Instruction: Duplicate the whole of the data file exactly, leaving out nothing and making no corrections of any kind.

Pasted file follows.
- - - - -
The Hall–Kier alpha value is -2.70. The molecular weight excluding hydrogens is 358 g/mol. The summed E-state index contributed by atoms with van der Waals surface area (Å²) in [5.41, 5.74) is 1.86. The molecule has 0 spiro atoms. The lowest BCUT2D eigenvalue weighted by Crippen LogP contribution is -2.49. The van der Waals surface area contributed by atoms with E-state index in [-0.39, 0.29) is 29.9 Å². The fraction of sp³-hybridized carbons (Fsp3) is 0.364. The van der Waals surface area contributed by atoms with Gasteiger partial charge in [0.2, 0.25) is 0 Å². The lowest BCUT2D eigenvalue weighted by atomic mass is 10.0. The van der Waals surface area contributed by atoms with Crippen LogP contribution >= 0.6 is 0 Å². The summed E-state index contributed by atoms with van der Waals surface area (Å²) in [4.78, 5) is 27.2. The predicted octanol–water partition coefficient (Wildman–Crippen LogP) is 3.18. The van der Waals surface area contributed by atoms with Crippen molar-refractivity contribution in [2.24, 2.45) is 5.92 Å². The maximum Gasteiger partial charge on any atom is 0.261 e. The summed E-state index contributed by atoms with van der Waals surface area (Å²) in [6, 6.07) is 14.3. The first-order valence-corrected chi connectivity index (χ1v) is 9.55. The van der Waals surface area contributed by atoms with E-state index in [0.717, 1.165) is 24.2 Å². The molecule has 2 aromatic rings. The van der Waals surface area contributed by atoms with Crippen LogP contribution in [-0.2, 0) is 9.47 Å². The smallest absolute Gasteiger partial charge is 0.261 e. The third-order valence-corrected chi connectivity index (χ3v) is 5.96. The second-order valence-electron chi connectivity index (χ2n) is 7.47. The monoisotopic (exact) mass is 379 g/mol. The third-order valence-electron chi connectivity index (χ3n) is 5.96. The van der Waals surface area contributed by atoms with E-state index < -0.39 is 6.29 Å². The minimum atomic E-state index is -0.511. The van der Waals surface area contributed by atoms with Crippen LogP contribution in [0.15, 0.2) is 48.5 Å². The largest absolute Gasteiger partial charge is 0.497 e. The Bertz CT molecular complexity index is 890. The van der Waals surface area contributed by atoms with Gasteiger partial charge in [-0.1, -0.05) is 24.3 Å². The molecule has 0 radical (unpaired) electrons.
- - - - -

The Hall–Kier alpha value is -2.70. The molecular weight excluding hydrogens is 358 g/mol. The summed E-state index contributed by atoms with van der Waals surface area (Å²) in [5.41, 5.74) is 1.86. The molecule has 0 spiro atoms. The lowest BCUT2D eigenvalue weighted by Crippen LogP contribution is -2.49. The van der Waals surface area contributed by atoms with E-state index in [-0.39, 0.29) is 29.9 Å². The fraction of sp³-hybridized carbons (Fsp3) is 0.364. The van der Waals surface area contributed by atoms with Gasteiger partial charge in [0.2, 0.25) is 0 Å². The lowest BCUT2D eigenvalue weighted by atomic mass is 10.0. The van der Waals surface area contributed by atoms with Crippen LogP contribution >= 0.6 is 0 Å². The summed E-state index contributed by atoms with van der Waals surface area (Å²) in [4.78, 5) is 27.2. The predicted octanol–water partition coefficient (Wildman–Crippen LogP) is 3.18. The van der Waals surface area contributed by atoms with Crippen molar-refractivity contribution in [2.24, 2.45) is 5.92 Å². The maximum Gasteiger partial charge on any atom is 0.261 e. The summed E-state index contributed by atoms with van der Waals surface area (Å²) in [6, 6.07) is 14.3. The first-order valence-corrected chi connectivity index (χ1v) is 9.55. The van der Waals surface area contributed by atoms with E-state index in [0.717, 1.165) is 24.2 Å². The molecule has 2 aromatic rings. The van der Waals surface area contributed by atoms with Crippen LogP contribution in [-0.2, 0) is 9.47 Å². The smallest absolute Gasteiger partial charge is 0.261 e. The third-order valence-corrected chi connectivity index (χ3v) is 5.96. The second-order valence-electron chi connectivity index (χ2n) is 7.47. The monoisotopic (exact) mass is 379 g/mol. The third-order valence-electron chi connectivity index (χ3n) is 5.96. The van der Waals surface area contributed by atoms with E-state index < -0.39 is 6.29 Å². The minimum atomic E-state index is -0.511. The van der Waals surface area contributed by atoms with Crippen LogP contribution in [0.15, 0.2) is 48.5 Å². The largest absolute Gasteiger partial charge is 0.497 e. The Bertz CT molecular complexity index is 890. The van der Waals surface area contributed by atoms with Gasteiger partial charge in [-0.1, -0.05) is 24.3 Å². The molecule has 0 radical (unpaired) electrons.